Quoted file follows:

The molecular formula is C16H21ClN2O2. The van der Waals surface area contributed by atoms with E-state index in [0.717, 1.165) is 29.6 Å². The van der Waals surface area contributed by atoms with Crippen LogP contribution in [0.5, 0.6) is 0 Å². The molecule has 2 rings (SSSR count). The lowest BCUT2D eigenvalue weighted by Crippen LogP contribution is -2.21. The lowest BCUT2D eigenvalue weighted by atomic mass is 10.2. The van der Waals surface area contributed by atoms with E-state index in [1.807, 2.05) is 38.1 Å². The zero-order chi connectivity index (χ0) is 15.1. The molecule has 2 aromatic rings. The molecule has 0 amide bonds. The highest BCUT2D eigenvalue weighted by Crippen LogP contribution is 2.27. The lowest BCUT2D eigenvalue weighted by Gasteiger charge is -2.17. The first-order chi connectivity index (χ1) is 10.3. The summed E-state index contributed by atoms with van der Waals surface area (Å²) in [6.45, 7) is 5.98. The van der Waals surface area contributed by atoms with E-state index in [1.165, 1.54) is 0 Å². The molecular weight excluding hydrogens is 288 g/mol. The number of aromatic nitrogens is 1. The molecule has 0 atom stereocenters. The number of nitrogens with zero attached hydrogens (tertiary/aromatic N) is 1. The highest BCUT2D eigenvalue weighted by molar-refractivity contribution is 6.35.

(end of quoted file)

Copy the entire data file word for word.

The molecular formula is C16H21ClN2O2. The van der Waals surface area contributed by atoms with E-state index in [0.717, 1.165) is 29.6 Å². The van der Waals surface area contributed by atoms with Crippen LogP contribution in [0.5, 0.6) is 0 Å². The molecule has 2 rings (SSSR count). The lowest BCUT2D eigenvalue weighted by Crippen LogP contribution is -2.21. The lowest BCUT2D eigenvalue weighted by atomic mass is 10.2. The van der Waals surface area contributed by atoms with E-state index in [1.807, 2.05) is 38.1 Å². The zero-order chi connectivity index (χ0) is 15.1. The molecule has 2 aromatic rings. The molecule has 0 amide bonds. The highest BCUT2D eigenvalue weighted by Crippen LogP contribution is 2.27. The lowest BCUT2D eigenvalue weighted by Gasteiger charge is -2.17. The first-order chi connectivity index (χ1) is 10.3. The summed E-state index contributed by atoms with van der Waals surface area (Å²) in [6.45, 7) is 5.98. The van der Waals surface area contributed by atoms with E-state index in [1.165, 1.54) is 0 Å². The molecular weight excluding hydrogens is 288 g/mol. The number of aromatic nitrogens is 1. The molecule has 0 atom stereocenters. The number of nitrogens with zero attached hydrogens (tertiary/aromatic N) is 1. The highest BCUT2D eigenvalue weighted by molar-refractivity contribution is 6.35.